Resistance to cefoxitin is a marker for methicillin resistance S. aureus (Broekema et al., 2009). Methicillin resistant S. aureus is the term applied for any strain of S. aureus that has showed resistance to β-lactam antibiotics (de Medeiros et al., 2011; Swenson et al., 2009; Batabyal et al., 2012 and Zutic et al., 2012). The antimicrobial susceptibility tests revealed that the isolates had the characteristics of general multidrug resistance pattern (penicillin, tetracycline, trimethoprim/ sulfamethoxazole, cefoxitin, oxacillin, ampicillin andamoxicillin). This is comparable with the report of Gebreyohanes (2008) and Huber et al. (2009). This could be attributed to the erratic and extensive use of antibacterial drugs without prior antimicrobial susceptibility testing. Such antimicrobial resistant organisms can pose serious health related hazards to animals as well as human beings. In recent times, an increasing antimicrobial resistance rate has been reported in S. aureus from bovine mastitis (Saini et al., 2012; Wang et al., 2013; Sharma et al., 2015).


The present study revealed that multidrug resistant S. aureus isolates is prevalent in dairy farms in the study area. Breed, stage of lactation, previous mastitis record, herd size and udder hygiene were found to be risk factors significantly related to S. aureus prevalence. It was observed that S. aureus isolates were highly sensitive to chloramphenicol (97.5%) followed by gentamycin (95.3%), vancomycin (92.7%) and clindamycin (90.9%). Whereas, the highest rate of resistance among the isolates was against penicillin G (87.3%) followed by tetracycline (82.2%), trimethoprim-sulfamethoxazole (69.1%), oxacillin (56.4%), ampicillin (55.1%), and cefoxitin (58.1%). S. aureus from mastitic cows showed multidrug resistance to a great extent to commonly used antibiotics ensuring that the right use of antibiotics of choice is very important in line of treatment and control of the infections caused by S. aureus. Moreover, it is suggested that advanced molecular methods should be employed to characterize these isolates for the presence of antibiotic resistance determinants which may provide data to support conclusions.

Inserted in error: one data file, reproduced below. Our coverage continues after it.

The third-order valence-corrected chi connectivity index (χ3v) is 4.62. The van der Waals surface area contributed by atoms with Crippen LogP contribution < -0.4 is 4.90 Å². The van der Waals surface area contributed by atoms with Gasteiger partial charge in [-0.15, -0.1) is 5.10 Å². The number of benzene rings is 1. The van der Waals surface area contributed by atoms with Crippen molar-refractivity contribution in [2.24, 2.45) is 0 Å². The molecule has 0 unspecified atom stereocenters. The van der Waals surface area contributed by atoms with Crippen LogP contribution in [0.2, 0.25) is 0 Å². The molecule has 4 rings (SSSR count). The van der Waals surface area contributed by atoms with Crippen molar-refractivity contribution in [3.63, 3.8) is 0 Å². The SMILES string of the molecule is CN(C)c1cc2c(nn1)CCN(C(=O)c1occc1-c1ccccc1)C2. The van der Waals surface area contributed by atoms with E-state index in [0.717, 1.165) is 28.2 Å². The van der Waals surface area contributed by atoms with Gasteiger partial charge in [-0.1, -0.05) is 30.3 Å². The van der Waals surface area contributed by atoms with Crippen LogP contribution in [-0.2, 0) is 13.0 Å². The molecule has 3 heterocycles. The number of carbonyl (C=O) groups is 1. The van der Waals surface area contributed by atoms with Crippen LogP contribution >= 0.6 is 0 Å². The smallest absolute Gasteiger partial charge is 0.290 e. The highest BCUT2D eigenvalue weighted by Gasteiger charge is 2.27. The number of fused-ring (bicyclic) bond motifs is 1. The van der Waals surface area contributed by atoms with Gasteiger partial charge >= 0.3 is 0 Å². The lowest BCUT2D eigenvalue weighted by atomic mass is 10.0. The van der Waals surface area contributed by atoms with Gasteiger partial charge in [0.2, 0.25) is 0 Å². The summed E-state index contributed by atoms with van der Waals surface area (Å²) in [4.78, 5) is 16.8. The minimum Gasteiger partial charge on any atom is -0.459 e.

The authors have not declared any conflict of interests.


The authors are grateful to Dr. Diriba Lema, Dr. Birihanu Abera, Iyob Iticha and Tsion Bileta, for their encouragement, material support and information provision while collecting the milk sample from dairy farms. They also express their deepest gratitude and appreciation to Asella regional laboratory staff members for providing valuable support and assistance during sample processing in the laboratory.